But don’t plan on scanning any documents to turn them into digital files. The 5860CN is capable of doing that, but the optical character recognition software that comes bundled with the printer, PaperPort 9 from Nuance, isn’t Vista compatible. (Brother recommends that Vista owners use Microsoft Office’s Document Imaging feature.) And the printer’s Internet fax option? Forget about that, too. It works with XP, but not Vista.

This kind of Vista support, says Jim McGregor, research director at market research firm In-Stat, is more like torture by small incompatibilities. And nine months after Vista’s commercial release, it’s not at all unusual. Major software publishers and hardware manufacturers are dragging their feet when it comes to supporting Vista, analysts say. While vendors have developed new products for Vista, many are leaving customers who purchased hardware and software before they upgraded to Vista with crippled or inoperative gear, says Chris Swenson, analyst with the NPD Group.
Photoshop Users Upset

Consider the plight of Adobe Photoshop CS2 users who have upgraded to Vista. That software still isn’t fully compatible with the new operating system. Adobe Photoshop CS2 customers have been asking Adobe for a software compatibility upgrade without much luck, Swenson says. “If you want Vista and you use Adobe CS, you are going to have to buy the new CS3 version,” Swenson says. Adobe CS3 ($649) is the only version fully compatible with Vista. Upgrading from CS2 to CS3 costs $200.

Adobe is developing free patches for some Adobe products (PDF) so they run smoothly. Still, the company lists over a dozen Adobe programs that it says either do not support Windows Vista or do not “officially” support Vista. Programs in either category may install on Vista, but don’t work completely. Some products Adobe recommends not trying on Vista at all.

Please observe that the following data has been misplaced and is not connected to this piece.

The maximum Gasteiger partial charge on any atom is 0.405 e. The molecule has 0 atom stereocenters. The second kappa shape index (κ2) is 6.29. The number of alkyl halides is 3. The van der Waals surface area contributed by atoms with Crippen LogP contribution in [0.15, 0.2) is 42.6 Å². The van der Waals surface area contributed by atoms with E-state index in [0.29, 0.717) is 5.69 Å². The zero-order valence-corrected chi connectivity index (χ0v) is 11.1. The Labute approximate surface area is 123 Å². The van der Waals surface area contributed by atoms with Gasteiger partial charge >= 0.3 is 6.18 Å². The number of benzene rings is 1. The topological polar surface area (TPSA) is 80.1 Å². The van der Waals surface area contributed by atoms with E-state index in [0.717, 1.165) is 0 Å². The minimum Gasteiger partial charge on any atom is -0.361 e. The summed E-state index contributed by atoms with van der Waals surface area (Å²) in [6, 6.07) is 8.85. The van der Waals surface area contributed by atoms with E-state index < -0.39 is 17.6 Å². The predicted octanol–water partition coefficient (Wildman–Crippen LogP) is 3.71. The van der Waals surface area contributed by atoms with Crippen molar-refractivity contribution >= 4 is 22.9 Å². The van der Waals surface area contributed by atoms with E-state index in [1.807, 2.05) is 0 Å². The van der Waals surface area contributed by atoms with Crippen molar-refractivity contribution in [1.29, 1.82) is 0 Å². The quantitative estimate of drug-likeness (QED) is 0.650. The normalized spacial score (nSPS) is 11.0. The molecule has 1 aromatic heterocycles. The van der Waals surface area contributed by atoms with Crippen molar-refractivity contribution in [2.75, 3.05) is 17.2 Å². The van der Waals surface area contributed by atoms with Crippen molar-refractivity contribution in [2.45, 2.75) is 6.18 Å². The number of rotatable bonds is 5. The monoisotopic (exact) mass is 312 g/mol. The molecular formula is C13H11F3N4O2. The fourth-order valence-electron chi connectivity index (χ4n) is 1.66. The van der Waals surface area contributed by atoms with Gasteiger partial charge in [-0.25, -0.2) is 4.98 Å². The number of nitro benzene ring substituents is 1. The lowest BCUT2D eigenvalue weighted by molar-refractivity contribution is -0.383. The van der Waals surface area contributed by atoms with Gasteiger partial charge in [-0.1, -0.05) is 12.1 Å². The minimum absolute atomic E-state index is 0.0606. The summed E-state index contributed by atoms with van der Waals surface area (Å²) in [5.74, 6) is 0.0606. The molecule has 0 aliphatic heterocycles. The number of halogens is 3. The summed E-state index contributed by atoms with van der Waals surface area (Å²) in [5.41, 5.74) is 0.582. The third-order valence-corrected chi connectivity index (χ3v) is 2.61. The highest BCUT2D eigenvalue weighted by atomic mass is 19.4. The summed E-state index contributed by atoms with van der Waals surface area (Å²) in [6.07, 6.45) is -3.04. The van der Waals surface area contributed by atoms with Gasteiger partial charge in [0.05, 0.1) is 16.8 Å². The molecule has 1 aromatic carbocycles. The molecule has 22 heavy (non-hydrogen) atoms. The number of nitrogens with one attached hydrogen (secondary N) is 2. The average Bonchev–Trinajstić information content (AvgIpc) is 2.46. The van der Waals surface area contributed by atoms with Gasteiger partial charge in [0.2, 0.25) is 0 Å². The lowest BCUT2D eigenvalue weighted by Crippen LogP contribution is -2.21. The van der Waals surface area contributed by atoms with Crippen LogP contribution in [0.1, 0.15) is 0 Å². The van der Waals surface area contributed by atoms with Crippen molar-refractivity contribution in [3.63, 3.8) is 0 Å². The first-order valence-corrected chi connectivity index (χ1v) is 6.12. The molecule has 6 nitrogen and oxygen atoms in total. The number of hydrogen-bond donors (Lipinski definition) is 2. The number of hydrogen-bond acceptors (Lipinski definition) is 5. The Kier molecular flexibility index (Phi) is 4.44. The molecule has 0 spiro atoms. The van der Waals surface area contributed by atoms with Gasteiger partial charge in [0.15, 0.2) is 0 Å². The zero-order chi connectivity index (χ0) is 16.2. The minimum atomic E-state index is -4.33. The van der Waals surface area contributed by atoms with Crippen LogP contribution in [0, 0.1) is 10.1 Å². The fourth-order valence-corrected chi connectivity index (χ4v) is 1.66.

At the release of the Windows XP operating system six years ago, incompatibility issues affected consumers to a much smaller extent, Swenson says. This time around, “vendors wish they could just forget about [XP-era products],” he says.

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Adobe plots its path on the Web


Adobe makes the bulk of its money from packaged software in its Creative Suite, which includes Photoshop, Illustrator and other creative design tools. As it looks ahead, Adobe is trying to diversify into online services for consumers and businesses. And it would like to keep its audience of Web developers and designers loyal and not lose them to Microsoft, which is increasingly competing with Adobe.

That’s where Adobe’s Platform group comes in. It designs the plumbing that will allow Adobe product groups to offer online services and other companies to write cutting-edge applications.

For Web developers, it has made more sophisticated tooling with Flex. More significant is the Adobe Integrated Runtime (AIR), cross-platform software that enables Web applications to run on a desktop.

During the company’s Max 2007 conference, Lynch, who came to Adobe through its acquisition of Macromedia in 2005, spoke to CNET News.com about Adobe’s strategy and its big bet on the Web.